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Ek_formica.tifThe first time I went through a car wash it was simple, because I had no idea what I was doing. That’s how it always is in the beginning. I am a little bird, beak open and pointed skyward. All I have to do is to look clueless and I’ll be told what to do. Drive up to the line? Sure. Align the front tire to the automated track? I think I can manage that. Pay at the other end? No problem.

The first time is always easy, and it follows that the next time will be easier still. With familiarity, they say, comes understanding. Another of the world’s mysteries unfolds before us, and we gain satisfaction in knowing something new. At least that’s how it’s supposed to work. For me, however, knowing a thing only reveals new complexity. As I cast light into each dark corner, I find that I’m actually in some kind of fifth dimensional hypercube, and there are at least 15 more corners to take into account.

The next time I’m at the car wash I’m already thinking about each of the steps involved. Should I take the initiative this time? Shall I see if I can improve my efficiency, shave off a few seconds by anticipating what comes next? I’m so lost in thought that the guy behind me lays on his horn as if to say, “Aaaaaaa! The residue on my car grows thicker by the second!” I align my front wheels to the track, and this time, I think, I’ll hold the steering wheel steady so that the tire rim doesn’t pull against the side rails. As the wheel begins to wobble, I tighten my grip, and the steering wheel nearly jumps out of my hand, and I come this close to derailing entirely. Must remain calm, it’s nearly over. The chamois brigade have surrounded my car. Now how did I get out to pay so easily last time? The first time I was here I slipped out with nary a thought, but now I find myself trapped in my car by seven car-wiping urchins in red track suits, and there’s no conceivable way that I’ll be ready to roll by the time residue guy is on my ass again.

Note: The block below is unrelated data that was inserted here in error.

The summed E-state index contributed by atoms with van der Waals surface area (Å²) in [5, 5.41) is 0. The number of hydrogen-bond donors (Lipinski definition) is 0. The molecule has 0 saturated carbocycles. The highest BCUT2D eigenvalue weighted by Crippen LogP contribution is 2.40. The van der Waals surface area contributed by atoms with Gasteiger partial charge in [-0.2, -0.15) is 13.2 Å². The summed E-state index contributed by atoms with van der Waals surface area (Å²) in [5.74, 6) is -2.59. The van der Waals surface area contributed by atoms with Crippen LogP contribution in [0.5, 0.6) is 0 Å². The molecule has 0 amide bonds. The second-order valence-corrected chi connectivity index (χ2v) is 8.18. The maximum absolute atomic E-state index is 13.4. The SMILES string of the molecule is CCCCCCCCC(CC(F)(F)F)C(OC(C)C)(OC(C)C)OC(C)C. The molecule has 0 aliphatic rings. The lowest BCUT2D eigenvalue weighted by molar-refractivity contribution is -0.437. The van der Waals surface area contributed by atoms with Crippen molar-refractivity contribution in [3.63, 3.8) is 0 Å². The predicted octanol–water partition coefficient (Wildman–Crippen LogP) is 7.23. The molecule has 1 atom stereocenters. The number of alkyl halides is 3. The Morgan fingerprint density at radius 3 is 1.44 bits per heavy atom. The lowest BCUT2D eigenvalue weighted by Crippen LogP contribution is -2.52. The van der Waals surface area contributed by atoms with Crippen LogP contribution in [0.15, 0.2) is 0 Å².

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“Best of Me Symphony”

entry_177This humble journal of frivolous screeds placed strongly in the Best of Me Symphony for the week ending August 2nd. Judged by the elusive (yet tireless) Isabella, “Figuring it Out” was cited among a bevy of spirited pieces, which the dark forces at will now systematically mine for ideas that we may later repurpose toward our own ends, in accordance with prophecy. In the meantime, a socially-awkward thank you to our favorite flight risk for drawing the homunculus from his damp warren, if only for a moment.


OLYMPUS DIGITAL CAMERAI got to know Jane over the course of several weeks, in a recurring dream. In this dream I would be working at my desk when, invariably, she would show up and wait for me to notice her standing behind me, making faces. Then, around an ill-concealed grin, she would ask: “You ready?” And with those words it was as if she had unlocked something.

I was filled with a sense of freedom as we set out, leaving behind us the geometric clusters of oblivious toilers, and we wound our way through a maze of crooked, narrow passages. A row of belching furnaces ran the length of the final chamber, at the end of which was a bank of monitors. Each screen, set within a panel of knobs, displayed a different view of the hive upstairs in flickering chiaroscuro. There was something familiar about the equipment, though I’d always wait for Jane to explain it. “This is how they adjust the company,” she would say, and as she turned one of the knobs at random the cubicles on one of the monitors would flick in and out of existence.

Then we would chat, and that’s when the dream became lucid. “We been here before,” I would say. “I remember it now. So let’s talk about something else this time.” And we would, sometimes for long stretches. These conversations weren’t always linear–in fact they tended to meander–but in spite of that, or because of it, I felt like I had a confidante, a partner in crime, and I looked forward to our discussions.